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What are the types of assimilation in linguistics?

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Becky Diamond eNotes educator | Certified Educator

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Speech is not a series of separate, individual fragments. Therefore, movement of our vocal organs is influenced by the sounds preceding and following the current sound being articulated. Assimilation is the term used to define the process when a sound changes some of its properties to be more similar to those nearby.

There are two types of assimilation: Regressive and progressive.

Regressive, also referred to as “right-to-left” assimilation, refers to when a sound becomes more like a subsequent sound. It is sometimes called anticipatory assimilation, as the changing sound anticipates the following sound in some manner.

Progressive Assimilation, also referred to as “left-to-right” assimilation, is when a sound becomes more like the sound that was just pronounced before it or the one that lingers from the sound just articulated. It is also called perseverative assimilation, as the sound advances, or moves forward, onto the next sound in a word.

Payal Khullar eNotes educator | Certified Educator

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In phonology (linguistics), assimilation is a process of sound change in which a sound becomes similar to another sound in its immediate environment. Assimilation of sounds can happen within a word or can even cross word boundary. Usually, the sounds undergo a change in one or more features so as to assimilate to other sounds in their environment.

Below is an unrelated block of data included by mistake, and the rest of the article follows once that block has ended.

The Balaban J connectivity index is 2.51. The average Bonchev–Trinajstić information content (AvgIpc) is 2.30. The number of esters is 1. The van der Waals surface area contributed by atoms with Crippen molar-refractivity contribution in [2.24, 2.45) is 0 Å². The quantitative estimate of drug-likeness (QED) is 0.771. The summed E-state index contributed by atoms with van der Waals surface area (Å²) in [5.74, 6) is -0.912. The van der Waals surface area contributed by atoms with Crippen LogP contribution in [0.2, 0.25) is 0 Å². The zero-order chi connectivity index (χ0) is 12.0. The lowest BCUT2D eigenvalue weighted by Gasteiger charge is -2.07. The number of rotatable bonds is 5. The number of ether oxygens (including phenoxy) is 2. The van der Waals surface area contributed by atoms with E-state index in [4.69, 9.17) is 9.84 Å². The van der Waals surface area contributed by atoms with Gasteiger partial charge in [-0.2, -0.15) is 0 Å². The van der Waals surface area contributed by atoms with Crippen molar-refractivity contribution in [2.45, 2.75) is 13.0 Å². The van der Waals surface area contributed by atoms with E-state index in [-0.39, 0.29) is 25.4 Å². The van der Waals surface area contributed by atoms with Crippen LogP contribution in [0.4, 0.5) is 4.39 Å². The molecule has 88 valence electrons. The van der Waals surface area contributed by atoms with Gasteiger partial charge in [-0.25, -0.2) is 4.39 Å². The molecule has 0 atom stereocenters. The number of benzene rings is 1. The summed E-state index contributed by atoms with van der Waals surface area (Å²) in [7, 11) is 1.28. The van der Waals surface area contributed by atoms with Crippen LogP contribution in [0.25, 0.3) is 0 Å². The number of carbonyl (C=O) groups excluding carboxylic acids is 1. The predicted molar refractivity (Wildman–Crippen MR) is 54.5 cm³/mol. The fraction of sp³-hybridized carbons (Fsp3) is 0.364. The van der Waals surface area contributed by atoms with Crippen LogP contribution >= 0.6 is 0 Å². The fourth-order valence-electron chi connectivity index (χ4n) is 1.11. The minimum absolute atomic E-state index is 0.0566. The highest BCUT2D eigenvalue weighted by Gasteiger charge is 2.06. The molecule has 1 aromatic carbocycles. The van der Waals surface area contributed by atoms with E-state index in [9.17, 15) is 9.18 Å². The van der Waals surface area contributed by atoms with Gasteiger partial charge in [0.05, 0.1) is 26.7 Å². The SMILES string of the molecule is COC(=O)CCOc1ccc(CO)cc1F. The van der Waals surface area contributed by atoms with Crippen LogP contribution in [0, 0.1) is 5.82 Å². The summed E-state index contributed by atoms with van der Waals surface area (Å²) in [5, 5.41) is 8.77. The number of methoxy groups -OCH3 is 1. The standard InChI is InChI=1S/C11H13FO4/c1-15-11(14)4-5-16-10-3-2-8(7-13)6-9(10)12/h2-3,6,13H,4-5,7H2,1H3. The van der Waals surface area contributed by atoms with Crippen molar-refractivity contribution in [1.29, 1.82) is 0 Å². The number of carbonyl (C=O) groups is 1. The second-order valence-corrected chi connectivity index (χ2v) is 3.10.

In phonetics and phonology, we can classify and study sound segments in terms of a set of features. Two distinct sounds can have some common features, but will never have exactly the same set of features. For example, the phoneme /p/ is bilabial, plosive and voiceless, and differs from the sound /b/ in voicelessness. You might want to read about Distinctive Features by Jacobsen et al. for a better understanding of the theory of phonological features. During assimilation, there can be a change in the place of articulation, manner of articulation, voicing, etc. 

Assimilation of Place: In rapid speech, the native British English speakers would pronounce the phrase ‘ten balls’ as something like /tɛm...

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